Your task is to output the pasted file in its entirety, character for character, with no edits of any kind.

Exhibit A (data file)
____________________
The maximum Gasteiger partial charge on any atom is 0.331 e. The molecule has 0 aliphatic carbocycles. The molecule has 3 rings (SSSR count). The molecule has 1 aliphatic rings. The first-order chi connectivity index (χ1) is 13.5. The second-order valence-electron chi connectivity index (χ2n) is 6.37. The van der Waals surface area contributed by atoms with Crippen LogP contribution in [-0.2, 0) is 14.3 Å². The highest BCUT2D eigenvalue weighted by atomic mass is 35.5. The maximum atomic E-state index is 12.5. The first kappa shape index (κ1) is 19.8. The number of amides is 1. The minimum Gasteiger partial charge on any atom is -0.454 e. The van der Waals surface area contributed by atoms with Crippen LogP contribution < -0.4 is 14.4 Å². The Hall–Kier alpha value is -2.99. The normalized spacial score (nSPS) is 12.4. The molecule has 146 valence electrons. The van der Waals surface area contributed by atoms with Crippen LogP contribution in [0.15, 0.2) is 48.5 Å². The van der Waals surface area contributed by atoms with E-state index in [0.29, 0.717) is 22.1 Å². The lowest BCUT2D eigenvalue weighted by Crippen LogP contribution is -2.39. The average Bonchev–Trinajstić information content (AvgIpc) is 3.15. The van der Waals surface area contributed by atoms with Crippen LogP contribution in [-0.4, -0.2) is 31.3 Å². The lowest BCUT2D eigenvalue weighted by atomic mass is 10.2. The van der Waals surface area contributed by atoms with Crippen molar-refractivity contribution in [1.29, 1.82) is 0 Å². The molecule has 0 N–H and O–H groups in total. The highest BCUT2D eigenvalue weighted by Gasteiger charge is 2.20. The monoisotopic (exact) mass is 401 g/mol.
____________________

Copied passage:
The maximum Gasteiger partial charge on any atom is 0.331 e. The molecule has 0 aliphatic carbocycles. The molecule has 3 rings (SSSR count). The molecule has 1 aliphatic rings. The first-order chi connectivity index (χ1) is 13.5. The second-order valence-electron chi connectivity index (χ2n) is 6.37. The van der Waals surface area contributed by atoms with Crippen LogP contribution in [-0.2, 0) is 14.3 Å². The highest BCUT2D eigenvalue weighted by atomic mass is 35.5. The maximum atomic E-state index is 12.5. The first kappa shape index (κ1) is 19.8. The number of amides is 1. The minimum Gasteiger partial charge on any atom is -0.454 e. The van der Waals surface area contributed by atoms with Crippen LogP contribution < -0.4 is 14.4 Å². The Hall–Kier alpha value is -2.99. The normalized spacial score (nSPS) is 12.4. The molecule has 146 valence electrons. The van der Waals surface area contributed by atoms with Crippen LogP contribution in [0.15, 0.2) is 48.5 Å². The van der Waals surface area contributed by atoms with E-state index in [0.29, 0.717) is 22.1 Å². The lowest BCUT2D eigenvalue weighted by Crippen LogP contribution is -2.39. The average Bonchev–Trinajstić information content (AvgIpc) is 3.15. The van der Waals surface area contributed by atoms with Crippen LogP contribution in [-0.4, -0.2) is 31.3 Å². The lowest BCUT2D eigenvalue weighted by atomic mass is 10.2. The van der Waals surface area contributed by atoms with Crippen molar-refractivity contribution in [1.29, 1.82) is 0 Å². The molecule has 0 N–H and O–H groups in total. The highest BCUT2D eigenvalue weighted by Gasteiger charge is 2.20. The monoisotopic (exact) mass is 401 g/mol.